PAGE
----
The History of the Knights of Columbus

The Knights of Columbus was founded in 1882 by Father Michael J. McGivney who was the assistant pastor of St. Mary’s Church in New Haven, Connecticut. Father McGivney had envisioned a lay organization that would unite men of Catholic faith and provide for the families of deceased members.

Through the years, the Knights of Columbus has become the largest fraternal service organization. Pope John Paul II referred to the Order as the “strong right arm of the Church” for their support of the church, as well as for their philanthropic and charitable efforts.

Some Key Milestones

In Search of Liberty

After the Great War, the Order continued its charitable work, offering education and employment services to returning servicemen. In less than two years, the Knights of Columbus Bureau of Employment placed some 100,000 people in jobs. The Order’s presence in Europe continued as well. In August 1920, when a delegation of 235 Knights made a pilgrimage to Rome, Pope Benedict XV invited them to build several recreation centers for Roman youth. In response, the Knights constructed five playgrounds throughout the city. The architect, Count Enrico Galeazzi, went on to serve as the Knights’ representative in Rome for more than six decades.

Throughout the 1920s, the Order’s anti-defamation work also continued on several fronts. When the Ku Klux Klan and other “nativist” and anti-Catholic groups launched campaigns to make students attend public schools, Church leaders enlisted the Knights’ support. The K of C Historical Commission, meanwhile, worked to overcome racial prejudice in American society, publishing books on the contributions of African-, Jewish-, and German-Americans.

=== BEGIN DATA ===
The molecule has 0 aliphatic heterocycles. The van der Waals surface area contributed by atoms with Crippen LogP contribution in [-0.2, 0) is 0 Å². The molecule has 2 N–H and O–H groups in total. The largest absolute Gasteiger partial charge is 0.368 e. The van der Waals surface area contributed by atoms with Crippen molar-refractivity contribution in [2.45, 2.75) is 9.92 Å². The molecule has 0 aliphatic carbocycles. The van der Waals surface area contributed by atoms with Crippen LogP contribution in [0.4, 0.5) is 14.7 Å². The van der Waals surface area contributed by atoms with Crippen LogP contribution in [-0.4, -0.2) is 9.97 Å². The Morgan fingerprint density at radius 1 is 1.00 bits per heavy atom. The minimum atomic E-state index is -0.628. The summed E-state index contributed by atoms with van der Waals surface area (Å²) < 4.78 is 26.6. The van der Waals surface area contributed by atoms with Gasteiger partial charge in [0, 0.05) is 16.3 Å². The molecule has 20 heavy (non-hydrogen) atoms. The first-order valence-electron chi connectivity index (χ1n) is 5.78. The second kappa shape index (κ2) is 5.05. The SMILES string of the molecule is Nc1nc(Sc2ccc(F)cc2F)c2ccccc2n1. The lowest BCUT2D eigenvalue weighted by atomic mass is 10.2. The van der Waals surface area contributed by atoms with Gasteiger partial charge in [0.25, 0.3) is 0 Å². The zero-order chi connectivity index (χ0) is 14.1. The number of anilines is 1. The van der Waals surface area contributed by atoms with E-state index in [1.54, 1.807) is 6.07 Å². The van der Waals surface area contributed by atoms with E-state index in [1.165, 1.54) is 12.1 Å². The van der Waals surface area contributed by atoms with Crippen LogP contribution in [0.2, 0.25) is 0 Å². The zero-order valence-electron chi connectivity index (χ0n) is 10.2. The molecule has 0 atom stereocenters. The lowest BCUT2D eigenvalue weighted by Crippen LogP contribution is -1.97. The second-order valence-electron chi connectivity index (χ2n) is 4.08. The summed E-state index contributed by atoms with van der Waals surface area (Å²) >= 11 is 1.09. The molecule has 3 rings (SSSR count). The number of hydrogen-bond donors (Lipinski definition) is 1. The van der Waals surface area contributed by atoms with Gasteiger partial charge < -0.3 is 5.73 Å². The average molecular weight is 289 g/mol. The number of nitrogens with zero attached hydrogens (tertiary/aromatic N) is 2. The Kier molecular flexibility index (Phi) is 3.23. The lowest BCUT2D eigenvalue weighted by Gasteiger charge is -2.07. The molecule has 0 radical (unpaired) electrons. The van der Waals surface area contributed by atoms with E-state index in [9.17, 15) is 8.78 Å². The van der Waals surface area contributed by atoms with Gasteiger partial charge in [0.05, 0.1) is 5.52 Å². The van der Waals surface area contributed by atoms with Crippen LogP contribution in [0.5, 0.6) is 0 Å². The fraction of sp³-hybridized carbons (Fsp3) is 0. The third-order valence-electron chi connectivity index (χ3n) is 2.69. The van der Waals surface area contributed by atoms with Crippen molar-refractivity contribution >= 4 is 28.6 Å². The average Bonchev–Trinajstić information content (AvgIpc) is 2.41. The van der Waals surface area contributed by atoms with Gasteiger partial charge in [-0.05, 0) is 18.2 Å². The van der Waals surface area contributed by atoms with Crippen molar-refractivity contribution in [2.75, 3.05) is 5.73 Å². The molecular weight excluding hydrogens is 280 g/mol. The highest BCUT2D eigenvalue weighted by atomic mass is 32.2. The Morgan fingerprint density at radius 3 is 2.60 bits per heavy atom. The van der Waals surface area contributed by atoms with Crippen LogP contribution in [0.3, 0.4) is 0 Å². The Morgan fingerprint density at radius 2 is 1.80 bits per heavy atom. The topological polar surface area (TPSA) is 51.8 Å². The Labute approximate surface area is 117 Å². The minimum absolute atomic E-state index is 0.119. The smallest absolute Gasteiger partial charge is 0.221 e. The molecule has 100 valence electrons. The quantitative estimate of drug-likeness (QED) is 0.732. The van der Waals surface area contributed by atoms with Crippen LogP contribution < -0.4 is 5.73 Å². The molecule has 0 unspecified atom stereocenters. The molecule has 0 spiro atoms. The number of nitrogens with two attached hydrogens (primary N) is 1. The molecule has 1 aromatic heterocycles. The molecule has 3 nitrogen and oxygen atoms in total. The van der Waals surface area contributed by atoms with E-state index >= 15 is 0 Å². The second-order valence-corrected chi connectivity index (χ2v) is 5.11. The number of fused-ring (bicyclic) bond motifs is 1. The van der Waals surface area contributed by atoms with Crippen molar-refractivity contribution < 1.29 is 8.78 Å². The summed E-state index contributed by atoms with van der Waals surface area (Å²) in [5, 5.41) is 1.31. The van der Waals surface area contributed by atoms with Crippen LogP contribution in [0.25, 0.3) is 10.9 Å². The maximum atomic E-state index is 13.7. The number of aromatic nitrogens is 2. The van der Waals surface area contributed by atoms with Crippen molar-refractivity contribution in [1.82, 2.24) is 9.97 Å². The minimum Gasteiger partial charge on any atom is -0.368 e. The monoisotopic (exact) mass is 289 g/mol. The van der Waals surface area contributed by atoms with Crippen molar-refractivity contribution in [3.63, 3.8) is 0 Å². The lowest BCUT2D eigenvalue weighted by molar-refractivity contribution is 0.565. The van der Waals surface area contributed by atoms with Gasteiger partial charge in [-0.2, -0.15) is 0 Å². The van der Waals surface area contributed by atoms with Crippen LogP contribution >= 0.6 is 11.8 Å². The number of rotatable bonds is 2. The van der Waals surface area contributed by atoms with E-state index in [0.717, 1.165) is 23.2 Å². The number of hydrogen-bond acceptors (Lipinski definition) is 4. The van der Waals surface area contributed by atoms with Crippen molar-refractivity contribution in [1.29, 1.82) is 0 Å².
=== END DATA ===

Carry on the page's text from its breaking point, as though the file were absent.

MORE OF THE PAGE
Helping Our Neighbors

The Great Depression initially had a detrimental effect on the Order’s membership and finances, but it also led to a renewed sense of volunteer service. The success of an extensive membership campaign in 1935, titled Mobilization for Catholic Action, led to the establishment of the Order’s Service Department, which subsequently launched a “Five-Point Program of Progress.” The program encouraged councils to play a more active role in the life of the local parish and community, and included five categories: Catholic activity, council activity, fraternal protection, publicity and maintenance of manpower.

Also in the early 1930s, violent persecution resurfaced in Mexico, prompting the Order’s leadership to strongly urge the U.S. government to take action. Tensions in Mexico eventually eased in 1937, but the threat of atheistic communism was growing in Europe. In response, the Knights organized anti-communist rallies in early 1937. When Pope Pius XI’s encyclical on the subject, Divini Redemptoris, was released in March of that year, the Order printed and distributed a million copies. The Knights also sponsored a new lecture tour and expanded its anti-communism program to include a Crusade for Social Justice. “Injustice to man is the seed of communistic growth,” Supreme Knight Martin Carmody said. “With Truth and Charity as your weapons, go forth as a Crusade.”

War and Peace